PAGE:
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a new computer? how old is the computer your using and how old is the external hard drive? chances are either the computers pulling every gram of memory out in an attempt to search the hard drive for what you want leaving nothing for you to do other work with. might be upgrade time if its getting on in age.
if the hard drives ageing your going to be better off turning your external drive back into an internal one if you have a tower. you should have room to mount at least 2 drives into the tower. just buy a new hard drive connector and plug it up. the older USB drives work a good bit faster directly connected to the system.
A lot of external drives have a "sleep" mode that triggers after a few minutes of idle time, which can appear to be "off". If you are not seeing power (is there an indicator light?) then check the cables connecting the AC power adapter. Maybe the connectors are dirty and not making a clean electric connection.
Seagate manufactures both internal and external hard drives, and their sleep modes can be managed in different ways. The hard drive is one of the top energy consumers among computer-hardware components, and Windows operating systems support options to reduce power consumption. Internal hard drives are typically turned off and stop spinning ("sleep" mode) after a certain period of system inactivity. However, the system usually takes longer to come back when the hard drive's sleep mode is activated. Furthermore, turning off hard drives may result in failure of some constantly running applications. Windows includes options to turn off sleep modes for internal hard drives, and external hard drives can be managed using a utility program.
Log in to an administrator account and click the "Start" button in the lower left corner of the screen. Click "Control Panel" and then "Systems and Maintenance." b> Click on "Power Options." Open "Change plan settings" under your current power plan. Note "Radio button" is selected for the current plan. Click "Change advanced power settings." Expand the entry "hard drive" by clicking on the "+" sign. Click on "+" to expand the entry "Turn off hard disk after." Select "Never" for this option and click "OK." b> In Windows XP Log in to an administrator account and click the "Start" button in the lower left corner of the screen. Click "Control Panel" and switch to the "Category" view on the left panel. Then click on "Performance and Maintenance." Click on "Performance and Maintenance" and open "Power Options." The select the tab "Power Schemes." Using drop-down list, set the option "Never" for "Turn off hard drives." Click "OK." b> Using "NoSleepHD" for External Hard Drives b> Click on the "NoSleepHD program" link in Resources. Click "I Agree" and save the program (as a zip file) on your computer. Open a folder where you have saved the file using Windows Explorer. Right-click on the zip file and select "Extract All." Then click "Extract" to get the program file "NoSleepHD v1.0.exe." Double-click on the program (.exe) file to execute NoSleepHD. Click "Select External Hard Drive" in the Program menu and choose your Seagate external hard drive. Choose "10 minutes" under the option "Write File every" and click "Start NoSleep Mode." The program will write an empty string every 10 minutes to the Seagate hard drive and prevent it from going into sleep mode. Hope this helps.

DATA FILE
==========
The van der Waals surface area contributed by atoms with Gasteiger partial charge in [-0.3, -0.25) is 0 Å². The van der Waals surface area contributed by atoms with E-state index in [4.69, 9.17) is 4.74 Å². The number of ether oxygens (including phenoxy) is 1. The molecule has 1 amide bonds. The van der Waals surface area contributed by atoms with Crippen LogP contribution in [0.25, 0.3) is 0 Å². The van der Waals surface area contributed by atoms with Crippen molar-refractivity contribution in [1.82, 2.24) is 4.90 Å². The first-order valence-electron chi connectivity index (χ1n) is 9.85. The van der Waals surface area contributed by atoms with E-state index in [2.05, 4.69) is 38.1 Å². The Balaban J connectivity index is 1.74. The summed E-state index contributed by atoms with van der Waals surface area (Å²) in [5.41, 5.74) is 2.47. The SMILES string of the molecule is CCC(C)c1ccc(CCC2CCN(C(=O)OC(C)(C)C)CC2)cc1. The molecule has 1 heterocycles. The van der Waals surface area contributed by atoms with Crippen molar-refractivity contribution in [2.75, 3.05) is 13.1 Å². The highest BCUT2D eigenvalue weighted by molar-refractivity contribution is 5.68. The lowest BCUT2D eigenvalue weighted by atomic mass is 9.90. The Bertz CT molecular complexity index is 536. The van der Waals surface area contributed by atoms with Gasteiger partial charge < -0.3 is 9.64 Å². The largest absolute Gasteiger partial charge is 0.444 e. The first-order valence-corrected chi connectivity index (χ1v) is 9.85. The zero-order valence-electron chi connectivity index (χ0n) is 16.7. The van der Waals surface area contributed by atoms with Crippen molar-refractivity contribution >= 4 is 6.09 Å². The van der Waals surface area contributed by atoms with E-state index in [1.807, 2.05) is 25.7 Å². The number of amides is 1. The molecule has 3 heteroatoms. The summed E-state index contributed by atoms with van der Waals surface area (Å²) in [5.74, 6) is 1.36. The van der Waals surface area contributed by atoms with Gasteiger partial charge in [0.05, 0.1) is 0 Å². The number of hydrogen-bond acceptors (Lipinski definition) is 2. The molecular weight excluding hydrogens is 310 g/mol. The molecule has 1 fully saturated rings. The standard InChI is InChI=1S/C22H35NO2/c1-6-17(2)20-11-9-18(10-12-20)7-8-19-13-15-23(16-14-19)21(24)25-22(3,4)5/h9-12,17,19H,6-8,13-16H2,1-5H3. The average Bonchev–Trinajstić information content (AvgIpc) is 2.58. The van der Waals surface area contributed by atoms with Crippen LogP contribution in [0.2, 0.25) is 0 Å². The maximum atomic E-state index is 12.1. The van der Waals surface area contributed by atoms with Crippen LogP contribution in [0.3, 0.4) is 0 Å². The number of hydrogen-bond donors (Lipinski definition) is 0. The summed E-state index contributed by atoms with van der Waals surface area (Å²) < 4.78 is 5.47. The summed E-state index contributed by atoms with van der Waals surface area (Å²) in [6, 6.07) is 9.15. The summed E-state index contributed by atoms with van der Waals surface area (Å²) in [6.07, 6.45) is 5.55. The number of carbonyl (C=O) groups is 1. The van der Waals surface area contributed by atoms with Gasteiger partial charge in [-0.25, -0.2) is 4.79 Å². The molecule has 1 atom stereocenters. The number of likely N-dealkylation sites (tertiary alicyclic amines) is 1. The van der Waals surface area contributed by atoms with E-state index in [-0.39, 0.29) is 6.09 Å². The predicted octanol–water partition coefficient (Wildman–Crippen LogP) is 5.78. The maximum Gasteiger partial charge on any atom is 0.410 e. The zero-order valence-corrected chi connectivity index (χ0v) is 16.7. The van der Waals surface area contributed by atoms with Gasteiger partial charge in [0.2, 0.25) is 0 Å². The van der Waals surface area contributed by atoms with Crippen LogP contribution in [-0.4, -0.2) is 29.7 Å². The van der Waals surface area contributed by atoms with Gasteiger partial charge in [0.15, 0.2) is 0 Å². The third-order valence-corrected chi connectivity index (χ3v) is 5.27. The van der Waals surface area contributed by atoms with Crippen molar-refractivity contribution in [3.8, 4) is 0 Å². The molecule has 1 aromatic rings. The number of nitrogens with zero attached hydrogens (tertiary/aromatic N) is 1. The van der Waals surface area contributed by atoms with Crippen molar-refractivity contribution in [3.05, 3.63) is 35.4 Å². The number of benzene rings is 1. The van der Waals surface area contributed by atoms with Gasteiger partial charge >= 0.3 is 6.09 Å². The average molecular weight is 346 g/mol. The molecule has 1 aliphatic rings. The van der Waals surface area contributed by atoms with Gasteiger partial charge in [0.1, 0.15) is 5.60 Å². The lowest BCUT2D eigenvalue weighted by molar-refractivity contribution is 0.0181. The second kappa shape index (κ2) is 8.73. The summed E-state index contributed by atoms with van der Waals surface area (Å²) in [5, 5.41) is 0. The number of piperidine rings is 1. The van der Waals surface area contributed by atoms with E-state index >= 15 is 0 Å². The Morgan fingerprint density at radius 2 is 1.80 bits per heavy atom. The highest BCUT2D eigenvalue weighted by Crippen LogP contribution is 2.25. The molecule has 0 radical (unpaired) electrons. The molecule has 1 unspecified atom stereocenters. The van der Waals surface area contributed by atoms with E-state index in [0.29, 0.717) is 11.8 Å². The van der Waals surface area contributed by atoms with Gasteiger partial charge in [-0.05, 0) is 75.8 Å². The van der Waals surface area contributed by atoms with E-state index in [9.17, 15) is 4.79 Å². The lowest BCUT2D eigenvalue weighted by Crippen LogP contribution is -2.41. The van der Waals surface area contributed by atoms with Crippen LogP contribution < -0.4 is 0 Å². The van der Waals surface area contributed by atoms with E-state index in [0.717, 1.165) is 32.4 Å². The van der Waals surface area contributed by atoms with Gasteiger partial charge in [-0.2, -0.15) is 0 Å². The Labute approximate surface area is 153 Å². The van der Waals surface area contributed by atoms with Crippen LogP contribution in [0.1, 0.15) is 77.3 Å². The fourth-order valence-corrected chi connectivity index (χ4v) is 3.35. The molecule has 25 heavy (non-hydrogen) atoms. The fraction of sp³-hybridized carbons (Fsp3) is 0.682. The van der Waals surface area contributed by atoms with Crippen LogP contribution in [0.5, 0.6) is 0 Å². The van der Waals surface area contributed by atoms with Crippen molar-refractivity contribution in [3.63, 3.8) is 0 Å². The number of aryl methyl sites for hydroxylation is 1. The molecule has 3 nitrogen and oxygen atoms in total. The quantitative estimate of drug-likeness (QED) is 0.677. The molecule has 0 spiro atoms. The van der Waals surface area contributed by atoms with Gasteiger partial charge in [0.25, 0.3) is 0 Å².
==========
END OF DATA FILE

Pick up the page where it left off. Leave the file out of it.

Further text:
There is a WD utility that controls the drive setup. One thing it controls is the sleep time. This sounds like what you are seeing. I know the default sleep or hibernate time is annoyingly short. All you need to do is run the utility look for the sleep time and change it to a much longer period. I don't think it can actually be disabled but you can set it to an hour or so.
Hello! My recommendation would be to check if the Drive is over heating. Excessive heat could cause the disconnection either for drive protection or because solder points lose strenght. Turn it on, use it a while, right when it disconnects check if its hot. Or try to dissipate better the heat and see if it lasts longer
Immediately back up your drive contents to an external USB hard drive or other device. Buy a new hard drive, install it according to the instructions. Many drive manufacturers include software and directions to copy the complete contents of the old drive to the new drive. Hopefully, you'll be able to get this accomplished before it all comes tumbling down. The fewer times you shut it down and restart it, the better. If the information on the drive is critical, get something like Acronis drive imaging software to "snap" an image of the drive and put it on an external drive. If you haven't burned the restore disks, follow the manufacturer's directions so that, at worst case, you can get it back to factory new condition, which will leave you without your files.
There is a lot of controversy over this issue, and it depends on how you use your PC. I use my PC for business, from 8-16 hrs a day. The best time to scan for viruses and perform other maintenance tasks is when I'm not using it, which happens to be while I'm sleeping. I set my PC go into hibernation, so it will 'wake up' at 3 a.m. and perform the full virus scan. There can also be problems with 'cold starts' on your hard drive if you turn it off every night. My recommendation is to leave it on, but make sure you have proper energy savers for the screen and hard disks on so it doesn't waste power.